Erik Burgess, Published January 09 2014
Committee finds tentative home for new Fargo City Hall
The City Hall building committee decided this week that the proposed building should be put on the north side of the Civic Center parking lot, City Administrator Pat Zavoral said.
The site hasn’t been officially chosen, but the committee seems to have picked the best site out of all the options, Mayor Dennis Walaker said.
“Is anything cast in stone yet? Not really,” Walaker said. “But we are getting closer to making it work.”
A different city committee decided last year to put the new building somewhere in the roughly four-block area of the current City Hall, Fargo Public Library, Civic Center and parking lot.
Architects used software Wednesday to show what a 75,000-square-foot, three-story building would look like plopped down in the green space between the library and the Civic Center, Zavoral said.
Committee members basically ruled out that site when they saw the imagery, he said.
“It just consumed the space and didn’t leave any sort of real good Second Avenue connection to the river,” Zavoral said.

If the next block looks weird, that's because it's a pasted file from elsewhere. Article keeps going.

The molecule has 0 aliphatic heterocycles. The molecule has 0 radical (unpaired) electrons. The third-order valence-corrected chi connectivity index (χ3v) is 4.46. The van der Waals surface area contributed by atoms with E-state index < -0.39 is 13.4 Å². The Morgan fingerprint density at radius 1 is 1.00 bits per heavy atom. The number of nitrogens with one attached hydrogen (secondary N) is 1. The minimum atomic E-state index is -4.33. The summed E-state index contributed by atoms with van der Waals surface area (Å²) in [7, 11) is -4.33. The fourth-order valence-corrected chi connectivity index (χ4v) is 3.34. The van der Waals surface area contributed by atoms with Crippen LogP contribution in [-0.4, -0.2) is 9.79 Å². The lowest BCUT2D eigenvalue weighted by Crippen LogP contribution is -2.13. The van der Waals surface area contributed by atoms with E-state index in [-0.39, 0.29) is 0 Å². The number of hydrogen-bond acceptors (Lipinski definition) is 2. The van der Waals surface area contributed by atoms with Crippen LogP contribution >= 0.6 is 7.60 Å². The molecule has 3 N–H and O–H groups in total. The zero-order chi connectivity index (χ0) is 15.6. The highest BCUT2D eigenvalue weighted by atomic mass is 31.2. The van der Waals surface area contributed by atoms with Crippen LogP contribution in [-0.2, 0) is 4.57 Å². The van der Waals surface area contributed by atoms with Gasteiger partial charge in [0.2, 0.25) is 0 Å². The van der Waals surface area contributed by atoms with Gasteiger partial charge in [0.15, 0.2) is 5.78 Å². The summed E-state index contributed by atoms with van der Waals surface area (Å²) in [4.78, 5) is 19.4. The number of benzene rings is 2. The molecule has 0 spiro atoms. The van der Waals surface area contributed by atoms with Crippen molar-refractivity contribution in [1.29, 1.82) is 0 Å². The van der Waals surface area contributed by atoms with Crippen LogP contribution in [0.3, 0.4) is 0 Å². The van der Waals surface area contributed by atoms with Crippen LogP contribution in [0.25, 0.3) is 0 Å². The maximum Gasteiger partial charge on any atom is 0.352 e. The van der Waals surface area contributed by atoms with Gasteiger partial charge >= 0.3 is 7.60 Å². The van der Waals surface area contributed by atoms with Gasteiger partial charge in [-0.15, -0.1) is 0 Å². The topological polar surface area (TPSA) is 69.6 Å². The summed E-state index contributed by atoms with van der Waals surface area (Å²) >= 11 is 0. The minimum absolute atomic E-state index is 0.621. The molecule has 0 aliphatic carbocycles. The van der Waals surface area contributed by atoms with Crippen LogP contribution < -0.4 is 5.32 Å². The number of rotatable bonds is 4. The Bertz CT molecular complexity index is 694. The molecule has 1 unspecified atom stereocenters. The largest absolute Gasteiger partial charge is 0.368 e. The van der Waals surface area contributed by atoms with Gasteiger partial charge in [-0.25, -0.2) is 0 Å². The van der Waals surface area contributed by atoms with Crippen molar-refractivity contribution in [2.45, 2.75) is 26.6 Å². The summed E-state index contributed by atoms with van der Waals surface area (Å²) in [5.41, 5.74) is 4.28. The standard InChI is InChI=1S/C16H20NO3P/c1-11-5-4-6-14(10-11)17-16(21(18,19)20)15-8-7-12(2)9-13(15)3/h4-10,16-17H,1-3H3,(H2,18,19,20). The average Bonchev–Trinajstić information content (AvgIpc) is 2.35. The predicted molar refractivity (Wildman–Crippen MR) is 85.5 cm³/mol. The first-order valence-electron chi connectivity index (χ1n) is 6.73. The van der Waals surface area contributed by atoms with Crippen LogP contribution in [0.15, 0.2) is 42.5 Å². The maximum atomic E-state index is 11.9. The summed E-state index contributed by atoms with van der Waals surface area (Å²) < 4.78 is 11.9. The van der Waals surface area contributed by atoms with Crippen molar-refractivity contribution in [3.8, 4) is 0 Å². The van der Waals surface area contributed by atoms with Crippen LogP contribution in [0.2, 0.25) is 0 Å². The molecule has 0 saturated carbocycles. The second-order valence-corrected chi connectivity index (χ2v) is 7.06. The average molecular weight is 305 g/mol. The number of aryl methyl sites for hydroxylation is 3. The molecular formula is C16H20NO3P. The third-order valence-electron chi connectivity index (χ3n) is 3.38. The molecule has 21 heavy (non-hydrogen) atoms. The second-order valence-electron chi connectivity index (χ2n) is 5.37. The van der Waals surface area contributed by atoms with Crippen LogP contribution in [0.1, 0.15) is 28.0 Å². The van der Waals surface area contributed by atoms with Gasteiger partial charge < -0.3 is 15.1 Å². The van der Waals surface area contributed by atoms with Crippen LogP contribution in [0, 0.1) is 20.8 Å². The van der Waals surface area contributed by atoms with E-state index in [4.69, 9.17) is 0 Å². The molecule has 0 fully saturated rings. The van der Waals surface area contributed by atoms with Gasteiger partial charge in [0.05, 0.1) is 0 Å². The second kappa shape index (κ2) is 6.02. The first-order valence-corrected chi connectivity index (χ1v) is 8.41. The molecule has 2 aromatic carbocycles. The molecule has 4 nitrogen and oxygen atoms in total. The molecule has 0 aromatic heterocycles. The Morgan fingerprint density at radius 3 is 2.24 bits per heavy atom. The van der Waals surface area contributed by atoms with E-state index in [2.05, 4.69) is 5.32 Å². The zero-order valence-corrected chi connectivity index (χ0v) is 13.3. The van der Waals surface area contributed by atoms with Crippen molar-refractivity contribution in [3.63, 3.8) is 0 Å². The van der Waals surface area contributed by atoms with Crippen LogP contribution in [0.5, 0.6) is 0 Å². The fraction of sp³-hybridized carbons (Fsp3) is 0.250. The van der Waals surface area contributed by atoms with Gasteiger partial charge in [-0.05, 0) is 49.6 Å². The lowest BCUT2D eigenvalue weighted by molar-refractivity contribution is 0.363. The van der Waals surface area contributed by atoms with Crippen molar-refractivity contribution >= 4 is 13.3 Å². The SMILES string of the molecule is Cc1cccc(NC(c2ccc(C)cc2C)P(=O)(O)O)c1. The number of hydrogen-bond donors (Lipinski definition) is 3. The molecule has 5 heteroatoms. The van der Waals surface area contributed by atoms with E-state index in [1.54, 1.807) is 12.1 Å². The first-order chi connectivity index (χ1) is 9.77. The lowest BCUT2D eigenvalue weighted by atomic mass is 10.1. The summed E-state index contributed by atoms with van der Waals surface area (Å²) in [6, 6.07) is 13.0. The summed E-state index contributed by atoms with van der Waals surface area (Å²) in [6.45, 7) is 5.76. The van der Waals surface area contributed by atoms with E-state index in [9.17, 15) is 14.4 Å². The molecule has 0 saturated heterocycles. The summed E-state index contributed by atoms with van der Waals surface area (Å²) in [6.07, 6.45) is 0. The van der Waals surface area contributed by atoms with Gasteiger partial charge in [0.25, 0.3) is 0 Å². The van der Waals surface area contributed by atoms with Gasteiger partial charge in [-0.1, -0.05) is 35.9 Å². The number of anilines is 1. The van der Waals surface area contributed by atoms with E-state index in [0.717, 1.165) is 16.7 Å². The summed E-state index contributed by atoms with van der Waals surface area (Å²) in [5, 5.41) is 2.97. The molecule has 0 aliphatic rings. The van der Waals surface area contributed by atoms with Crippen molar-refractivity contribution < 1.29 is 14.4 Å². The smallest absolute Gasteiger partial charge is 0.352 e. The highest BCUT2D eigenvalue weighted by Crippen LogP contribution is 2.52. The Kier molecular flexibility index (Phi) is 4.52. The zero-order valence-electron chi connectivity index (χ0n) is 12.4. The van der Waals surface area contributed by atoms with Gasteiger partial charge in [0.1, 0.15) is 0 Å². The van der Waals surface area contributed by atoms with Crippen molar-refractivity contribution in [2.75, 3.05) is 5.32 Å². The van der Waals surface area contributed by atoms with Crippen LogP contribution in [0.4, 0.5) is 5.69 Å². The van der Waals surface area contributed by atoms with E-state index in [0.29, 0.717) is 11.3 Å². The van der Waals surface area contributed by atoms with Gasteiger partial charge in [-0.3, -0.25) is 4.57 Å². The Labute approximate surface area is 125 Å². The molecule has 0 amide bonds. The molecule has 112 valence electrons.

City Hall building committee members decided the north side of the Civic Center parking lot makes the most sense, Zavoral said, after they reviewed the location of the Second Street floodwall, which was determined late last year by the City Commission.
He said the city also has to consider the 350-foot setback from the river.
“It seems like the north end of the parking lot would maybe be the best fit for something like that,” Zavoral said.
Walaker said putting City Hall on the north side “leaves everything to the south open for future development.” Conversations about a downtown convention center or performance hall have been swirling since late last year.
“There are all kinds of moving parts, and I think we’re picking them off one at a time,” Zavoral said of the converging downtown projects.
Architect Devin Mogck, of T.L. Stroh Architects and Interiors, said architects will be looking at a number of things between now and the next building committee meeting Jan. 22, including how the public would access the new City Hall.
Mogck said connecting the skyway from the Civic Center to the new building seems logical.
“And possibly even connect (the skyway) to the river,” he said. “The connection to the river from downtown has always been an importance piece to try to maintain.”
Design is in the early stages, but Mogck said the project could be shovel-ready by late summer or early fall. A structure of this size would take 16 to 18 months to build, he said.
The city expects to spend about $15 million, a number that Walaker said could “grow a little bit.”
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Erik Burgess at (701) 241-5518